Articles on this page with permission from GREG WANE, are taken from the Barwon Heads,Ocean Grove, and Wallington news .Issn 13290371
 Published by Whistler Publishing
PO. Box 358, Ocean Grove
Editor Greg Wayne
It began as the Barwon Heads Coffee Palace, then it became the Mt. Colite Hotel, was burned to the ground twice, rebuilt in the 1930s, modernized and extended in the 1980s and today the Barwon Heads Hotel is one of the most popular seaside hotels in Victoria.

BARWON Heads was first surveyed for a future town in December 1870. But it wasn't until about eight years later when the Barwon Heads Coffee Place opened to the public. The single storey weatherboard building attracted many people during the holiday period and was used for many public gatherings and meetings. One such public meeting on 21 January 1892, met to discuss the possibility of having the railway line extended from where it terminated at the Geelong Racecourse to Barwon Heads. People at the meeting argued that a railway line to Barwon Heads would be a boost for the fishing industry and a Lara businessman expressed an interest in starting a limeburning kiln near the bluff. Visitors to the town during the early 1890s numbered more than 10,000 people and the railway line would have meant a boon to the local shops and businesses. However cost to construct the 14 miles of railway line were estimated at 65,000 pounds and this figure was considered horrific and the idea abandoned.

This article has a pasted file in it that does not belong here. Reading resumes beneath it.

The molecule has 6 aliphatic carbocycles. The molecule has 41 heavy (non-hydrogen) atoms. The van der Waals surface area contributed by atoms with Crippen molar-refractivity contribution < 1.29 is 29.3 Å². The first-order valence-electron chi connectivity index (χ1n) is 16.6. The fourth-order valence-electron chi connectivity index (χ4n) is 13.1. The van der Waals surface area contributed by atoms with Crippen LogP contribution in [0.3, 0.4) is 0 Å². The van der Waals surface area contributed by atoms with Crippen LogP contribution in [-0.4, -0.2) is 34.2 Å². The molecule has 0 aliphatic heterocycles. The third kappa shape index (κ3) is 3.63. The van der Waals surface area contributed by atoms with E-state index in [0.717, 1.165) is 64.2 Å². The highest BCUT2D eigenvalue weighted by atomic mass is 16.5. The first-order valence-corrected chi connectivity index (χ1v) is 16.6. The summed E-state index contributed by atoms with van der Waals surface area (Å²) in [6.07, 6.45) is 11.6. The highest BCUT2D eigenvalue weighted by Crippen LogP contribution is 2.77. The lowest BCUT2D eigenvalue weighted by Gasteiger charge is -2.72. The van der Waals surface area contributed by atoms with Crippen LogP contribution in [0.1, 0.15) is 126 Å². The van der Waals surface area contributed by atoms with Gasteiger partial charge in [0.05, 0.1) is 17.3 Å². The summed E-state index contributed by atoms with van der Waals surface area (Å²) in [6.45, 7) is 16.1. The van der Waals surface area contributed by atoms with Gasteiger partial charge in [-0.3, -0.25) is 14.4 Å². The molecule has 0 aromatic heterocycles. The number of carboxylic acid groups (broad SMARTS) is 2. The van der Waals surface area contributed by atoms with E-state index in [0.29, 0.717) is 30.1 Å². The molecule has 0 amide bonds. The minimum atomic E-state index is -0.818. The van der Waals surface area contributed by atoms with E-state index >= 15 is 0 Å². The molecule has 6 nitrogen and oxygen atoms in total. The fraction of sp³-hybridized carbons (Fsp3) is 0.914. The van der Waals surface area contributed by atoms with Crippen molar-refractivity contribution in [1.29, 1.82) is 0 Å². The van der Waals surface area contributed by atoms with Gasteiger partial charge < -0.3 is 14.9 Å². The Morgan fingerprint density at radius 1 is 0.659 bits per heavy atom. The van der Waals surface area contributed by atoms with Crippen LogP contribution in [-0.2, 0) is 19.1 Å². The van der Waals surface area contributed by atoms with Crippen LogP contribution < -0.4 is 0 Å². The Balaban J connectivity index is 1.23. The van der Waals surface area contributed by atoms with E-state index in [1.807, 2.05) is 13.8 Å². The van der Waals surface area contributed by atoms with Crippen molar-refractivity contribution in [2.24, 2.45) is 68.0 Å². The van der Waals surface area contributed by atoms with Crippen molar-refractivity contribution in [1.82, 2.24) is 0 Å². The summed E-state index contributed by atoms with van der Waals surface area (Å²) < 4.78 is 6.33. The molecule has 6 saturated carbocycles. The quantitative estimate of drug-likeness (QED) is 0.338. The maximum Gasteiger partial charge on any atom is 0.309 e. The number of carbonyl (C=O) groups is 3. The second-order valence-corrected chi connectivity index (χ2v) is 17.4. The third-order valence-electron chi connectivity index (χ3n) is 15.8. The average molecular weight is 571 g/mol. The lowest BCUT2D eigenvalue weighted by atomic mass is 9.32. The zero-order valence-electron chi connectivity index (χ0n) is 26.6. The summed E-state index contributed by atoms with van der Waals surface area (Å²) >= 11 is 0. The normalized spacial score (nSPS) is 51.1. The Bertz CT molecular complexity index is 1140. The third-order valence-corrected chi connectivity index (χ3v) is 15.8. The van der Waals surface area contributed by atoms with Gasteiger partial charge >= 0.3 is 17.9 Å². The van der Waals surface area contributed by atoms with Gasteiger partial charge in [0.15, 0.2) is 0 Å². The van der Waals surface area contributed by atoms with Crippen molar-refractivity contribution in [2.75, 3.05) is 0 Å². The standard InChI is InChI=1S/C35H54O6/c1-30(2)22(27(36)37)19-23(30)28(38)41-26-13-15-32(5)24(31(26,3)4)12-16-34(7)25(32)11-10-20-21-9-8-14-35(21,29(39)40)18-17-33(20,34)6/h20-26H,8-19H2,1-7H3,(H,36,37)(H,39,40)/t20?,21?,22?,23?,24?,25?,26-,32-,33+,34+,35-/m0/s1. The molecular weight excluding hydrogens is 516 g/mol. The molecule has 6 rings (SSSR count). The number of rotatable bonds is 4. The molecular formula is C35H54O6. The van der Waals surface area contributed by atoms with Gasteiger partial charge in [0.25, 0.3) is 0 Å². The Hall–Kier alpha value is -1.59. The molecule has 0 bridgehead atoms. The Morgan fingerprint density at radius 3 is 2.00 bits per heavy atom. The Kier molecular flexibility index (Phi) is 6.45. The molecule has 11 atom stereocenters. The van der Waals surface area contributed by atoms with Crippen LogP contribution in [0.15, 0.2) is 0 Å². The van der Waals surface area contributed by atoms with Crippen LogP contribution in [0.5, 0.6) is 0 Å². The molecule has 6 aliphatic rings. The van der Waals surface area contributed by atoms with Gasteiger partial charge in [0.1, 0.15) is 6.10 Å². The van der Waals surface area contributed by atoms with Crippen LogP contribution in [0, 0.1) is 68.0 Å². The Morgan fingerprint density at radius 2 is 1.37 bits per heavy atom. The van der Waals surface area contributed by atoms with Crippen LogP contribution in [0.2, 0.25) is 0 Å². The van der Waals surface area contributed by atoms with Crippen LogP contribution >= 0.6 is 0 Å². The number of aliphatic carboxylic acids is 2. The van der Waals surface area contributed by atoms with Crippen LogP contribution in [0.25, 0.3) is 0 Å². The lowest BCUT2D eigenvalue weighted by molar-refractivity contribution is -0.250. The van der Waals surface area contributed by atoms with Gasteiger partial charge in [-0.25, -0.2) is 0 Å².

But the Barwon Heads Coffee Palace continued to attract both locals and visitors. The Coffee Palaces of the 1890s (most towns had a coffee palace) were described as temperance hotels. Hotels during the Victorian era were very much a men-only place "and indeed 'gentlemen' did not frequent such establishments". But the coffee palaces were places where both men and women could congregate socially and no alcohol was served.